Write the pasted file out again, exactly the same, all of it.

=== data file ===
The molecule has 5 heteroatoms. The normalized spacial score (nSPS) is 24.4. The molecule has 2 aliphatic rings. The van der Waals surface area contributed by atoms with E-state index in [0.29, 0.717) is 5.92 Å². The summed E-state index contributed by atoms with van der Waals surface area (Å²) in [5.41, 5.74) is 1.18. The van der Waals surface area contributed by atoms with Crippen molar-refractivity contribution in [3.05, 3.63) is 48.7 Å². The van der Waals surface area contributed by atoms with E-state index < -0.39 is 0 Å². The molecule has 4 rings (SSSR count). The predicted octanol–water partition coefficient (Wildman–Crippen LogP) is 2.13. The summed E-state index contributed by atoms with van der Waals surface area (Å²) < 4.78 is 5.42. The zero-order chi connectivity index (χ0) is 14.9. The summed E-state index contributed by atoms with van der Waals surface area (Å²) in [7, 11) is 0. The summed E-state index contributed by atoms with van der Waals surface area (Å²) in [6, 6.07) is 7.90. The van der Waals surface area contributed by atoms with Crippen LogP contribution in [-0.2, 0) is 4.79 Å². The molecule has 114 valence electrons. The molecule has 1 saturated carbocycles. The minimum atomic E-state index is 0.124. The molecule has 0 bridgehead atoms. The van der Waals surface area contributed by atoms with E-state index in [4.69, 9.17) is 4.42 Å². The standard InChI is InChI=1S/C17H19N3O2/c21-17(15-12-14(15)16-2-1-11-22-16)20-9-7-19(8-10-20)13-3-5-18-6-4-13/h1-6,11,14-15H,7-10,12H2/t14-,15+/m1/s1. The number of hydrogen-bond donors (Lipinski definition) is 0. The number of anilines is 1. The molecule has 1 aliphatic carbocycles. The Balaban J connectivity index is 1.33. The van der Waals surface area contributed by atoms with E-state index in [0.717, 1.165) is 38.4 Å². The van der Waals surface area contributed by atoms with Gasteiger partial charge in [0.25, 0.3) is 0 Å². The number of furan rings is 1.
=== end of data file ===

The molecule has 5 heteroatoms. The normalized spacial score (nSPS) is 24.4. The molecule has 2 aliphatic rings. The van der Waals surface area contributed by atoms with E-state index in [0.29, 0.717) is 5.92 Å². The summed E-state index contributed by atoms with van der Waals surface area (Å²) in [5.41, 5.74) is 1.18. The van der Waals surface area contributed by atoms with Crippen molar-refractivity contribution in [3.05, 3.63) is 48.7 Å². The van der Waals surface area contributed by atoms with E-state index < -0.39 is 0 Å². The molecule has 4 rings (SSSR count). The predicted octanol–water partition coefficient (Wildman–Crippen LogP) is 2.13. The summed E-state index contributed by atoms with van der Waals surface area (Å²) < 4.78 is 5.42. The zero-order chi connectivity index (χ0) is 14.9. The summed E-state index contributed by atoms with van der Waals surface area (Å²) in [7, 11) is 0. The summed E-state index contributed by atoms with van der Waals surface area (Å²) in [6, 6.07) is 7.90. The van der Waals surface area contributed by atoms with Crippen LogP contribution in [-0.2, 0) is 4.79 Å². The molecule has 114 valence electrons. The molecule has 1 saturated carbocycles. The minimum atomic E-state index is 0.124. The molecule has 0 bridgehead atoms. The van der Waals surface area contributed by atoms with E-state index in [4.69, 9.17) is 4.42 Å². The standard InChI is InChI=1S/C17H19N3O2/c21-17(15-12-14(15)16-2-1-11-22-16)20-9-7-19(8-10-20)13-3-5-18-6-4-13/h1-6,11,14-15H,7-10,12H2/t14-,15+/m1/s1. The number of hydrogen-bond donors (Lipinski definition) is 0. The number of anilines is 1. The molecule has 1 aliphatic carbocycles. The Balaban J connectivity index is 1.33. The van der Waals surface area contributed by atoms with E-state index in [0.717, 1.165) is 38.4 Å². The van der Waals surface area contributed by atoms with Gasteiger partial charge in [0.25, 0.3) is 0 Å². The number of furan rings is 1.